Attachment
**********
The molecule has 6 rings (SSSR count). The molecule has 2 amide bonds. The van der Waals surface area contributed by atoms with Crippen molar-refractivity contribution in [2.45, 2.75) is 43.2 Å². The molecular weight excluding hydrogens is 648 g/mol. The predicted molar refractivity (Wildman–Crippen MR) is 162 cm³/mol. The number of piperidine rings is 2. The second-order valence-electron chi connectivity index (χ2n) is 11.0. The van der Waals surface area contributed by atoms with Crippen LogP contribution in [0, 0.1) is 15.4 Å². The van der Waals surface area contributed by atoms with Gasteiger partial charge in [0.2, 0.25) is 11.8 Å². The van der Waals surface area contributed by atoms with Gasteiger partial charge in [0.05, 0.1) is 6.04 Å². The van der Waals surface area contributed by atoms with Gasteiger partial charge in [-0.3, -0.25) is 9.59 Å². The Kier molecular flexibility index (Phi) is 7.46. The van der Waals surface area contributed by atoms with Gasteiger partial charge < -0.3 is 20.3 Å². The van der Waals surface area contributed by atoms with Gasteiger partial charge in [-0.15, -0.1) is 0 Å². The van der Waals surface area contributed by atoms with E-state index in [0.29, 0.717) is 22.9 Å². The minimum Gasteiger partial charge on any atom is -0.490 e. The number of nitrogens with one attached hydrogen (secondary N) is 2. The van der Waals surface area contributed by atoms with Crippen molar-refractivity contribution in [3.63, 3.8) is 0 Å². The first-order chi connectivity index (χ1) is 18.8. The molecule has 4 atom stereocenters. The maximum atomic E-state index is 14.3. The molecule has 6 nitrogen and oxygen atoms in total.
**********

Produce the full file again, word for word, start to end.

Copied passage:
The molecule has 6 rings (SSSR count). The molecule has 2 amide bonds. The van der Waals surface area contributed by atoms with Crippen molar-refractivity contribution in [2.45, 2.75) is 43.2 Å². The molecular weight excluding hydrogens is 648 g/mol. The predicted molar refractivity (Wildman–Crippen MR) is 162 cm³/mol. The number of piperidine rings is 2. The second-order valence-electron chi connectivity index (χ2n) is 11.0. The van der Waals surface area contributed by atoms with Crippen LogP contribution in [0, 0.1) is 15.4 Å². The van der Waals surface area contributed by atoms with Gasteiger partial charge in [0.2, 0.25) is 11.8 Å². The van der Waals surface area contributed by atoms with Gasteiger partial charge in [0.05, 0.1) is 6.04 Å². The van der Waals surface area contributed by atoms with Gasteiger partial charge in [-0.3, -0.25) is 9.59 Å². The Kier molecular flexibility index (Phi) is 7.46. The van der Waals surface area contributed by atoms with Gasteiger partial charge < -0.3 is 20.3 Å². The van der Waals surface area contributed by atoms with Gasteiger partial charge in [-0.15, -0.1) is 0 Å². The van der Waals surface area contributed by atoms with E-state index in [0.29, 0.717) is 22.9 Å². The minimum Gasteiger partial charge on any atom is -0.490 e. The number of nitrogens with one attached hydrogen (secondary N) is 2. The van der Waals surface area contributed by atoms with Crippen molar-refractivity contribution in [3.63, 3.8) is 0 Å². The first-order chi connectivity index (χ1) is 18.8. The molecule has 4 atom stereocenters. The maximum atomic E-state index is 14.3. The molecule has 6 nitrogen and oxygen atoms in total.